Saturday, February 11, 2017

David Horowitz's New Book Offers Battle Plan

Horowitz's new book is in bookstores now.

And at Amazon, Big Agenda: President Trump’s Plan to Save America.

Also, at FrongPage Magazine, "BIG AGENDA MATTERS: Horowitz’s new book delivers a battle plan for Trump - and a gut check for Republicans":
“Conservatives were justifiably worried that America’s decline was reaching a point of no return,” writes David Horowitz. After the recent election, many breathed a sign of relief, but as the author of Big Agenda sees it, “one battle is over, but there are many more to come.” To prevail, the combatants must want to win, but as the author notes that has not always been the case with Republicans.

In 2012, for example, Mitt Romney possessed strategic intelligence on his opponent yet failed to deploy it and duly lost the election. In 2016, Romney blasted fellow Republican Donald Trump as “a phony, a fraud,” a charge the openly fraudulent Clinton gleefully used in her attack ads. Veterans of the Bush White House announced that they would vote for Clinton, and somebody named Evan McMullin launched a presidential run in Utah, as Big Agenda notes, “in the hopes of blocking a Trump majority in the Electoral College.”

In the six years they controlled both houses of Congress, the Republicans failed to conduct an investigation into the Clinton Foundation. They threatened to defund the Obama agenda then wound up funding it. Likewise, they failed to investigate Huma Abedin, a Muslim Brotherhood acolyte joined at the hip to Hillary Clinton.

These and other examples of the Republicans’ ineptitude, “failure of nerve” and “cowardice” prompt Horowitz to wonder what they failed to understand about the perils of the nation, and “the destructive agendas of the left that threaten its future.” Here the author draws on his vast experience.

The progressive movement operates on “almost religious convictions,” which is why members move in lockstep, and demonize anyone outside their ranks. The movement divides society into “oppressor” groups such as whites, males, Christians and heterosexuals and victim or “oppressed” groups such as “people of color” and the LGBT squads. For Horowitz this is “the old Marxist wine in new bottles,” with similar results of division and dissention.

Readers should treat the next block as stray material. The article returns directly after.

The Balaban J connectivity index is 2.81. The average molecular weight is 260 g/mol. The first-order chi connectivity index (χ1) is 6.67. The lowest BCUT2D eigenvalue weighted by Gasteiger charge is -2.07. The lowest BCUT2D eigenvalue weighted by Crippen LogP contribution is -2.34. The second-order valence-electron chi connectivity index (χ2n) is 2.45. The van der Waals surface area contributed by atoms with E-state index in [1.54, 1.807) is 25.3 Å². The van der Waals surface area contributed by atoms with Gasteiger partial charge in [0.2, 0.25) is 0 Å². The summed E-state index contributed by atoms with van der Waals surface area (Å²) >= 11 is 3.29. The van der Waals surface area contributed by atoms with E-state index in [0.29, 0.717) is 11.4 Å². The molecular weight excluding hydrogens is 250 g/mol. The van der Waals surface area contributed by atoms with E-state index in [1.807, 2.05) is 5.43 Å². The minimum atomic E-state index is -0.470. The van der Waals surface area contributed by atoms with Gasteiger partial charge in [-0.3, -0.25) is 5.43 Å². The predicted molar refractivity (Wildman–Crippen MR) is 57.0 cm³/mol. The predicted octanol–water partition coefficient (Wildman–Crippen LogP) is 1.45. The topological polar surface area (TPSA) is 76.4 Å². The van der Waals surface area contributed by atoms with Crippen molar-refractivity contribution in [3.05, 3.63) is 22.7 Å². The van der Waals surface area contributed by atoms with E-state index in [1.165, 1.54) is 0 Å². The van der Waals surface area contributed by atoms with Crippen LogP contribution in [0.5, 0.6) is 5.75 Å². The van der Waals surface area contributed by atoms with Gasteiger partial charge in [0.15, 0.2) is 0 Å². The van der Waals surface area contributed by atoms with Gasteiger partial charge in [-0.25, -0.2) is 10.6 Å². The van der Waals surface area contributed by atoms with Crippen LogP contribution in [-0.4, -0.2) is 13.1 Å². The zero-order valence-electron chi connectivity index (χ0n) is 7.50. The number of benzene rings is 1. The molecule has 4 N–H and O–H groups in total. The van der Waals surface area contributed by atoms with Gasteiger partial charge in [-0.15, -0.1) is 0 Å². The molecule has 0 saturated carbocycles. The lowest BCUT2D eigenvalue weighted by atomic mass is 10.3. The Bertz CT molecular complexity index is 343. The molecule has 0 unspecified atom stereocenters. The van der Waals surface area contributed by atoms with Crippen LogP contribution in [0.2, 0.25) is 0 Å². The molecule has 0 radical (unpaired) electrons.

“Progressives dream of a world of political correctness and politically enforced equality, where everybody is taken care of by taxing the rich until there are no more rich,

universities and schools admit no ideas that are hurtful or offending, environments have no pollution, countries have no borders, and nations have no armies. Progressives are so enthralled by their dreams of a heaven on earth that they see those who oppose their dreams as evil, which is why they hate them.” But as the author shows, progressives amount to more than utopianism and demonology.

With Saul Alinsky’s Rules for Radicals as their bible, they have built a vast power base in government bureaucracies, government employee unions, and educational institutions in particular. Horowitz cites Janet Napolitano, the former Arizona governor and Department of Homeland Security boss under Obama. As president of the University of California Napolitano deems unacceptable “microagressions” statements such as “America is the land of opportunity” and “I believe the most qualified person should get the job.”  At the same time, as the author observes, UC Berkeley hosts a Center for Race and Gender that includes “Islamophobia Studies,” all funded by California taxpayers.

This movement commands almost total control over the Democratic Party and is too powerful for leaders to deviate from the path. For their part, Republicans are afraid of being called “obstructionists” and stigmatized as heartless, racist, or xenophobic. That fear leaves them ill-equipped for conflict with the interlocking directorate of progressive power. But as the author shows, it is possible to take it on and win.

Horowitz charts government union threats and thuggery against Wisconsin governor Scott Walker. Yet Walker “demonstrated the will to stand up to them” and prevailed.

In similar style, Hillary Clinton charged that supporters of Donald Trump were “irredeemable,” a veritable “basket of deplorables.” Trump supporters were “racist, sexist, homophobic, xenophobic, Islamophobic— you name it.”

Trump fired back that “Hillary has tremendous hatred in her heart,” and as Horowitz notes, “never had any Republican dared to characterize a Democratic opponent in such damning moral terms to a national audience.” Trump continued to defy political correctness in brawling style, and he won. It will take that kind of defiance to “save America,” as the Big Agenda subtitle says.

“The strategy is to expose their hypocrisy and turn their firepower against them,” Horowitz explains, “to focus on the races, genders, ethnicities, and classes who suffer because of their policies and under their rule. The strategy is to go for the jugular.”

To turn around the battles conservatives have been losing for so long, “they must begin every confrontation by punching progressives in the mouth.” The attack must take away progressives’ “moral superiority and smugness.” Let this reviewer volunteer an example of how that could be done.

In the Sessions hearings, Senator Richard Blumenthal, (D-CT) charged that David Horowitz, who wasn’t there, made “apparently racist” statements, which he did not. When dealing with Blumenthal, conservatives should always point out that he is a liar who said he served in Vietnam but did not. But it’s not just about rhetoric...
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